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Early life socioeconomic conditions in rural areas and old-age mortality in twentieth-century Quebec

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  • Gagnon, Alain
  • Bohnert, Nora
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    Abstract

    This study examines the effects of early life socioeconomic and residential conditions on adult mortality. The family and residential details of children living in rural areas of Quebec, Canada, in 1901 were linked to their subsequent ages at death using a database compiling information from the 1901 Canadian Census and Quebec vital statistics registers. Survival analysis results suggest that males raised on a farm and in a household owned by their father had lower mortality after the age of fifty than other males from rural areas. Chances for survival at older ages were not equal, however, among males whose father was a farmer. Most notably, males raised on a larger farmstead, an indicator of a higher socioeconomic status, experienced lower risk of mortality than those raised by farmers owning fewer acres. Results were widely different for females, who did not gain an advantage from being raised on a farm, wealthy or not, regardless of homeownership, but instead from having a literate father. Accounting for selection bias and shared frailty among brothers served to enhance the significance and effect size of acreage wealth and of other early life factors in the prediction of male adult mortality risk. This study provides evidence that early life effects on later life health and mortality could often be underestimated, due to a failure to account for selection and unobserved heterogeneity.

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    Bibliographic Info

    Article provided by Elsevier in its journal Social Science & Medicine.

    Volume (Year): 75 (2012)
    Issue (Month): 8 ()
    Pages: 1497-1504

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    Handle: RePEc:eee:socmed:v:75:y:2012:i:8:p:1497-1504

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    Keywords: Canada; Quebec; Early life; Mortality; Record linkage; Socioeconomic conditions; Sample selection; Shared frailty;

    References

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    1. Gerard van den Berg & Gabriele Doblhammer-Reiter & Kaare Christensen, 2011. "Being Born Under Adverse Economic Conditions Leads to a Higher Cardiovascular Mortality Rate Later in Life: Evidence Based on Individuals Born at Different Stages of the Business Cycle," Demography, Springer, vol. 48(2), pages 507-530, May.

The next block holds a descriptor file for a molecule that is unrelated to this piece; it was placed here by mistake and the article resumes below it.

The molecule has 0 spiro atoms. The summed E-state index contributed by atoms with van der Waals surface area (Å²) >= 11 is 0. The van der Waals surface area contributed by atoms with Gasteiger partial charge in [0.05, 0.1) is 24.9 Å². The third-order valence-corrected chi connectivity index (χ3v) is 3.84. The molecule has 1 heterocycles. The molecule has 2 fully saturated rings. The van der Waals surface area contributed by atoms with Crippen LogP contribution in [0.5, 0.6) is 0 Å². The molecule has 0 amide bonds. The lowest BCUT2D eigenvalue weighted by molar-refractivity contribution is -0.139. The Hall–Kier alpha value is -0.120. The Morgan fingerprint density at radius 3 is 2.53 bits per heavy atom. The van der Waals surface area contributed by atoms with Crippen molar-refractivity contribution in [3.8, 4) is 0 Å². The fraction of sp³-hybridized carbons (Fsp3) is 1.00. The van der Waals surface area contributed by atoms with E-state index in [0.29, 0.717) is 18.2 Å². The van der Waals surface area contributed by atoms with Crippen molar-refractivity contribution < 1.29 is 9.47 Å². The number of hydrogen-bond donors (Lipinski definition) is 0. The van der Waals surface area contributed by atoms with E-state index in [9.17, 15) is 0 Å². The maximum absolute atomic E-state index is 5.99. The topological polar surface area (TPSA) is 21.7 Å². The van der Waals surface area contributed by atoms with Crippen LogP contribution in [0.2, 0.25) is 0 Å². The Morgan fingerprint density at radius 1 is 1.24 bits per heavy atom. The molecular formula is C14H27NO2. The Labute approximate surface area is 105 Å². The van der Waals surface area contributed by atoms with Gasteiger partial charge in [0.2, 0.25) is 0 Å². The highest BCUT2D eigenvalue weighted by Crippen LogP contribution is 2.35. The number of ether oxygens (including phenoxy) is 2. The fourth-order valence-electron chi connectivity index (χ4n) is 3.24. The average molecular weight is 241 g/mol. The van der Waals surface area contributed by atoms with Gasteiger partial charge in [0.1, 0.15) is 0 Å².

2. Heckman, James, 2013. "Sample selection bias as a specification error," Applied Econometrics, Publishing House "SINERGIA PRESS", vol. 31(3), pages 129-137.
    3. Mark Hayward & Bridget Gorman, 2004. "The long arm of childhood: The influence of early-life social conditions on men’s mortality," Demography, Springer, vol. 41(1), pages 87-107, February.
    4. Jenifer Hamil-Luker & Angela O’rand, 2007. "Gender differences in the link between childhood socioeconomic conditions and heart attack risk in adulthood," Demography, Springer, vol. 44(1), pages 137-158, February.
    5. Smith, Ken R. & Mineau, Geraldine P. & Garibotti, Gilda & Kerber, Richard, 2009. "Effects of childhood and middle-adulthood family conditions on later-life mortality: Evidence from the Utah Population Database, 1850-2002," Social Science & Medicine, Elsevier, vol. 68(9), pages 1649-1658, May.
    6. Preston, Samuel H. & Hill, Mark E. & Drevenstedt, Greg L., 1998. "Childhood conditions that predict survival to advanced ages among African-Americans," Social Science & Medicine, Elsevier, vol. 47(9), pages 1231-1246, November.
    7. Notkola, V. & Punsar, S. & Karvonen, M. J. & Haapakoski, J., 1985. "Socio-economic conditions in childhood and mortality and morbidity caused by coronary heart disease in adulthood in rural Finland," Social Science & Medicine, Elsevier, vol. 21(5), pages 517-523, January.
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